Same-sex marriage foes win ‘religious’ vote in Georgia Senate

Opponents of same-sex marriage won a major victory Friday when the Georgia Senate approved a measure allowing them to cite religious beliefs in denying service to gay couples.

"I want you to understand, this legislation is about equal protection and not discrimination," said it's sponsor, state Sen. Greg Kirk, R-Americus. "It only impacts the government's interaction with faith-based organizations or a person who holds faith-based, sincerely held beliefs as it relates to marriage."

Passage of House Bill 757 came against the wishes of the powerful Metro Atlanta Chamber, which went on record Friday opposing the vote. So did the Georgia Hotel & Lodging Association, Hilton Worldwide, Marriott and InterContinental Hotels Group, which all said the bill would have a chilling effect on Georgia's reputation for both business and tourism.

“The current version of HB 757 may allow discrimination against our guests and employees and is in direct contradiction to our company’s anti-discrimination policy and culture of hospitality,” IHG’s Paul Snyder said. “If passed, it will send a message to our customers, employees and visitors from across the nation that Georgia is closed for business to a specific class of people.”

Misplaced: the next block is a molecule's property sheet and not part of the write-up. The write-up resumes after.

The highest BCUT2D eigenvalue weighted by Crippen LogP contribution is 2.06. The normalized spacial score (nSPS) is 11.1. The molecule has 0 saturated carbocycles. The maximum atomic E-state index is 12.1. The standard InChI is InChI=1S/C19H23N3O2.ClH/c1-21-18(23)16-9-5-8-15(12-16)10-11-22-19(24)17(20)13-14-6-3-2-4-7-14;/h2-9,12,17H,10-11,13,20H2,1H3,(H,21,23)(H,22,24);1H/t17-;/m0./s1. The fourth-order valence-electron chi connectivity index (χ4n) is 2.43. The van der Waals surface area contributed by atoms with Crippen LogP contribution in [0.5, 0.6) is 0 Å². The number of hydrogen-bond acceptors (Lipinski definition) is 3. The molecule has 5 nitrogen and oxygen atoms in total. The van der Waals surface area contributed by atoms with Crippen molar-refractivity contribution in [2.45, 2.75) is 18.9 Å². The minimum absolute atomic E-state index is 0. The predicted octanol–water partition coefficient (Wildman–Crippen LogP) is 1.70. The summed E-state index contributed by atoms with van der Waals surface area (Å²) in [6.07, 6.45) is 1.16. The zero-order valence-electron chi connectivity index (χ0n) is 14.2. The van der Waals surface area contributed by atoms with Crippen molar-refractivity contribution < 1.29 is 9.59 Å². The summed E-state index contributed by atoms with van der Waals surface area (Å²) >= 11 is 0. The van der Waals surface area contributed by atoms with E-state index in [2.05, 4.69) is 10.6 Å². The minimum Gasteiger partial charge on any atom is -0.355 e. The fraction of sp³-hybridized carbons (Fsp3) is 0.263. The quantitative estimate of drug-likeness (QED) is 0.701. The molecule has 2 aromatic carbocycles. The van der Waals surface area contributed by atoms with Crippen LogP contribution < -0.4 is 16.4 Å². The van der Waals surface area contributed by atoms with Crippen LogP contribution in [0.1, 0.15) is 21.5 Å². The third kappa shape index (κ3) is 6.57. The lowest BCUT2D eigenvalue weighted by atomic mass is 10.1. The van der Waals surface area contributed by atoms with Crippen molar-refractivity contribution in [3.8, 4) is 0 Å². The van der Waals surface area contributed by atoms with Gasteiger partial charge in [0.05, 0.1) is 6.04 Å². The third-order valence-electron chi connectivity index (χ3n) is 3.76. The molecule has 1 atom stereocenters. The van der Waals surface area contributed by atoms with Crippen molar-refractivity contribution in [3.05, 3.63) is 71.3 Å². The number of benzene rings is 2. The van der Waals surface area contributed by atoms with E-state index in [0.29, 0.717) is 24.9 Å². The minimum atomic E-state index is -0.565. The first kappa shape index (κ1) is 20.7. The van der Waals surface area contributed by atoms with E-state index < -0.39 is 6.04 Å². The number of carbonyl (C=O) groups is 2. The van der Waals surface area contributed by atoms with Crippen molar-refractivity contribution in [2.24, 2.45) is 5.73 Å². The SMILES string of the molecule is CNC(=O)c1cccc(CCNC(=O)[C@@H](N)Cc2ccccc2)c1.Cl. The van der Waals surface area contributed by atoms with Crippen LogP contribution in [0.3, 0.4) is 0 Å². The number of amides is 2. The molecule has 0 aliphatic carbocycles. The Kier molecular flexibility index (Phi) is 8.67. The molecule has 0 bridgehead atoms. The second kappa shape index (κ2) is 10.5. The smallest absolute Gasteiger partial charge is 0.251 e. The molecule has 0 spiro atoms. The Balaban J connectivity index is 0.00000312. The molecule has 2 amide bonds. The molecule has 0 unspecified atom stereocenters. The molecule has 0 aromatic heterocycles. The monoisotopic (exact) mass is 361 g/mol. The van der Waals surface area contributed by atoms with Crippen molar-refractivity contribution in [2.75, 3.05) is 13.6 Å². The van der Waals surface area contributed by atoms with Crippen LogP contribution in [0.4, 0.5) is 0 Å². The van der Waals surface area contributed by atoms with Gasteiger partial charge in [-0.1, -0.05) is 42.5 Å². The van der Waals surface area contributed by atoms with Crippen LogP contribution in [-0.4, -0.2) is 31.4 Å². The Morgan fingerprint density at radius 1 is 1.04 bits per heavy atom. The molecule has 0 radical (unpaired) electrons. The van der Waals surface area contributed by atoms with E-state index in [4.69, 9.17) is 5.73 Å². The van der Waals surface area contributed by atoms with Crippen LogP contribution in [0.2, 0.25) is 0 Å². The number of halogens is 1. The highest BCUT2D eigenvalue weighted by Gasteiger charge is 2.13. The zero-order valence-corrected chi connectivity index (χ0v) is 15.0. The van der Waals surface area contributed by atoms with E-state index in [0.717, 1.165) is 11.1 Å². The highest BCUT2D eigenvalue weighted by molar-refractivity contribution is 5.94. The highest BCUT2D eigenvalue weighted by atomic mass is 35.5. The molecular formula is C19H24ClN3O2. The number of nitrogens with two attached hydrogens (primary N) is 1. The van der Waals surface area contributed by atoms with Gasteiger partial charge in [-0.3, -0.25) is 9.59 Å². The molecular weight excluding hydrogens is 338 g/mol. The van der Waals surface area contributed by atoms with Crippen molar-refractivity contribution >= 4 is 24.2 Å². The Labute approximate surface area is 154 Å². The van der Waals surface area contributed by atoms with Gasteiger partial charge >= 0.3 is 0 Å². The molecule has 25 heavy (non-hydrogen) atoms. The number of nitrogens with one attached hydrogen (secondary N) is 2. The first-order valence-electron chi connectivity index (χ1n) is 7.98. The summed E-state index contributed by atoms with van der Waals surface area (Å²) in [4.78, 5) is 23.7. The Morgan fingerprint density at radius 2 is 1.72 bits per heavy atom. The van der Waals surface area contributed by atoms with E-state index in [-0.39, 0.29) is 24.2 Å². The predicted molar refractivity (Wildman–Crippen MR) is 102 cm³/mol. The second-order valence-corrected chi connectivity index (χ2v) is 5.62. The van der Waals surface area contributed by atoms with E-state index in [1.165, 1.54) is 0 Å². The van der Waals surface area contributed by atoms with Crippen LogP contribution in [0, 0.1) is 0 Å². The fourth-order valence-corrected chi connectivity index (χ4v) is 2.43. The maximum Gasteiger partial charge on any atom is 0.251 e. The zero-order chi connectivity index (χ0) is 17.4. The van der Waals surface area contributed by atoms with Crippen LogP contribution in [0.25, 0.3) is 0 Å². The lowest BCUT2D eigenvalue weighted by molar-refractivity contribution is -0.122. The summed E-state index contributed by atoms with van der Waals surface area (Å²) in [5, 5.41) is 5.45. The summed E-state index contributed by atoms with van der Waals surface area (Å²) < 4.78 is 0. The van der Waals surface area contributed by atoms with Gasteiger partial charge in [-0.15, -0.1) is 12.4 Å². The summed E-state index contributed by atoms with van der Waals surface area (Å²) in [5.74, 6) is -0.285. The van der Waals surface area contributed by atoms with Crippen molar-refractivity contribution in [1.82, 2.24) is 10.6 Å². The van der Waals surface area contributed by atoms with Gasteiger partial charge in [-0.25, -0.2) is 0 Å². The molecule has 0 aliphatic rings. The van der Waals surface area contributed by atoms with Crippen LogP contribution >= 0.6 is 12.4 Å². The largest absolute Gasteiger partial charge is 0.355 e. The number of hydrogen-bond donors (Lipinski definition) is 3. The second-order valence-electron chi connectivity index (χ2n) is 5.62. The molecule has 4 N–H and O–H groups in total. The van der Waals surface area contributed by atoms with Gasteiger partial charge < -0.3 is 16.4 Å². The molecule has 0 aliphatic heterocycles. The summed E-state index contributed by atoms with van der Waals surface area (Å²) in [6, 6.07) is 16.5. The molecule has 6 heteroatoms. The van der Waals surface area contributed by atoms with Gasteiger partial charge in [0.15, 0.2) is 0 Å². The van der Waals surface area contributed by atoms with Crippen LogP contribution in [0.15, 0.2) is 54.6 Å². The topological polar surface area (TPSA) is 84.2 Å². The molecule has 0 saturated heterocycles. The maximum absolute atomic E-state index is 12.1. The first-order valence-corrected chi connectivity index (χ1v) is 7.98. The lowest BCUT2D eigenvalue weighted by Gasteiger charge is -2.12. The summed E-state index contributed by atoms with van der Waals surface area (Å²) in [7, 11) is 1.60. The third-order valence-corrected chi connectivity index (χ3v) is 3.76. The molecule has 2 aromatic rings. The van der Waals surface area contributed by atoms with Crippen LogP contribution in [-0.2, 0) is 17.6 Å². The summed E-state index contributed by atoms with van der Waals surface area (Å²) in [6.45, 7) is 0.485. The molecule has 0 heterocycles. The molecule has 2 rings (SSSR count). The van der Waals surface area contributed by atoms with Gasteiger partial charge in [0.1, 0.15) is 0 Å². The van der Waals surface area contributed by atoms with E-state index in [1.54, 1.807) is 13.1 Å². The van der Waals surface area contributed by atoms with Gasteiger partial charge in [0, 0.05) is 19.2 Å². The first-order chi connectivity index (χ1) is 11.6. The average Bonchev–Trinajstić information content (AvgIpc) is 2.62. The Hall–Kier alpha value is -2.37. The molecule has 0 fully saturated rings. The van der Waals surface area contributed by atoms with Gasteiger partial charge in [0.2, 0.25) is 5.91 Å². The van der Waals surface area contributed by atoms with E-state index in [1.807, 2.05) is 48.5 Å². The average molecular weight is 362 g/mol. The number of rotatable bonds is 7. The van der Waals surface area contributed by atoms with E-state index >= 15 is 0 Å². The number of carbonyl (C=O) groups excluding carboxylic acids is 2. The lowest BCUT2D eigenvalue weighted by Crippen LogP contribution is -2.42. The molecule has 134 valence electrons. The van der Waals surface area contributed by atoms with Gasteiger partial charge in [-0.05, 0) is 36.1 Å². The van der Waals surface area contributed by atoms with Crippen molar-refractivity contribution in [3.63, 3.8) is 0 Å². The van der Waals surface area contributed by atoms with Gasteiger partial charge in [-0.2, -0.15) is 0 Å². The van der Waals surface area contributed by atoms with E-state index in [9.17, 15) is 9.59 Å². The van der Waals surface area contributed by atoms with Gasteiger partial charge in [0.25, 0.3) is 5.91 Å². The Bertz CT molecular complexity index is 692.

HB 757 would enable faith-based organizations and individuals to opt out of serving couples — gay, straight or unmarried — or following anti-discrimination requirements if they cite a sincerely held religious belief or moral conviction regarding marriage.

Religious conservatives have cheered the measure as a compromise that recognizes their faith-based objections to gay marriage. Many in Georgia’s business community, however, have expressed concerns over the bill and the potential harm it may cause if it causes groups to boycott the state. LGBT advocates said the bill legalizes discrimination.

Friday’s vote was not final passage. Although HB 757 passed the House earlier this month, the Senate made major changes to the bill in committee. It must now go back to the House for another look. That chamber is expected to take the bill up as soon as next week.

To read more about what's allowed under the bill and why it concerns Georgia's corporate leaders and others, see our expanded story about the legislation as the Senate work on it this week.